circular economy

Managing Director of Envirochem Tech Solutions (I) Pvt.Ltd. Mumbai, India. Director on Board of International Society of Pharmaceutical Engineers (ISPE) India. Chemical Engineer from IIT Kanpur. Specialised in High Purity Water Treatment for Pharmaceutical Industry. Presently also working as a consultant & technical Advisor to WHO Geneva and many European Companies setting up projects across the world.

A shift to a circular economy could help save more than 400 billion m3 of water every year.

A recent report by a Dutch multinational banking and financial services corporation, concludes that while a circular economy may not succeed at eradicating water shortages around the world, it can reduce those shortages by focusing on water-use reduction, as well as water storage, wastewater treatment, and reclamation.

What is a circular economy? In contrast, a traditional, linear economy is one where an asset is produced, used, and then disposed of. In a circular economy, a resource is kept in circulation as long as possible through recovery and reuse, extracting maximum value.

Researchers examined six regions of the world: California, Ghana, Bangladesh, Northern India, the Netherlands, and the United Arab Emirates. These areas were selected because they all are prone to water shortages due to either meteorological or geographical conditions.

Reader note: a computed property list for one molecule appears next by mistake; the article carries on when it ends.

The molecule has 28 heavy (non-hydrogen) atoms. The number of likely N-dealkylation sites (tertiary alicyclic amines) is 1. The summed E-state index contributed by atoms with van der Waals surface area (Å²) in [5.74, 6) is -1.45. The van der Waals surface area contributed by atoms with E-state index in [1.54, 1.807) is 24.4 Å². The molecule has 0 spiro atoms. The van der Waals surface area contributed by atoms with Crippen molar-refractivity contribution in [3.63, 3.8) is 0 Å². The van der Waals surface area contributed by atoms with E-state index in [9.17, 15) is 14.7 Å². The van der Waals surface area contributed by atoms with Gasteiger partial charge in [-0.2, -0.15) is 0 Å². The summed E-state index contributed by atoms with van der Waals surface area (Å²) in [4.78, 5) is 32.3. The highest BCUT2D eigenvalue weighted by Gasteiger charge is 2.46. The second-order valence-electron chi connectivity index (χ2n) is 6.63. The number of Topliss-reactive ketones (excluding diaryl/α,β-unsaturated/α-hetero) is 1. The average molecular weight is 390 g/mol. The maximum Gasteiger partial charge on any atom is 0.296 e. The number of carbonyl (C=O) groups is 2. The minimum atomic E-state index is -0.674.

Infrastructure and Technology Opportunities

When it comes to transforming linear water systems into circular ones, the first step is to improve the technology used in the current systems. That includes installing water-saving irrigation systems in agricultural areas, and wastewater treatment and reclamation plants in highly populated areas.

For example, in Northern India and Bangladesh, whose economies heavily rely on water- demanding agricultural and textile industries, the easiest infrastructure changes to achieve a circular water system are bringing water to the area and building facilities to treat wastewater for reuse.

One particular technology that can bring water reuse to remote locations is membrane aerated biofilm reactor (MABR) using passive aeration, MABR slashes the energy needed for aeration by 90%. MABR can treat sewage and other wastewater to the point that it can be used for crop irrigation, closing the circle.

The Need for Behavioral Changes

In areas where water infrastructure and water irrigation systems are already advanced, the impact of technology won’t be as effective. Instead, a shift toward a circular economy will require an emphasis on behavioral changes to cope with water shortages. That includes reducing water demand and water pollution, improving the retention of water, and reclaiming or reusing water.

As more and more areas of the world are affected by climate change, including global warming, droughts, and sometimes overwhelming floods, adopting circular water measures will help relieve not only water stress but also the potential for financial losses.

While the implementation of circular water systems faces many obstacles, such as infrastructure costs and skilled labor training, the benefits are plentiful when it comes to improving the livelihood of local populations, businesses, and the environment.

Photo Credit- Aman Bhargawa via Unsplash



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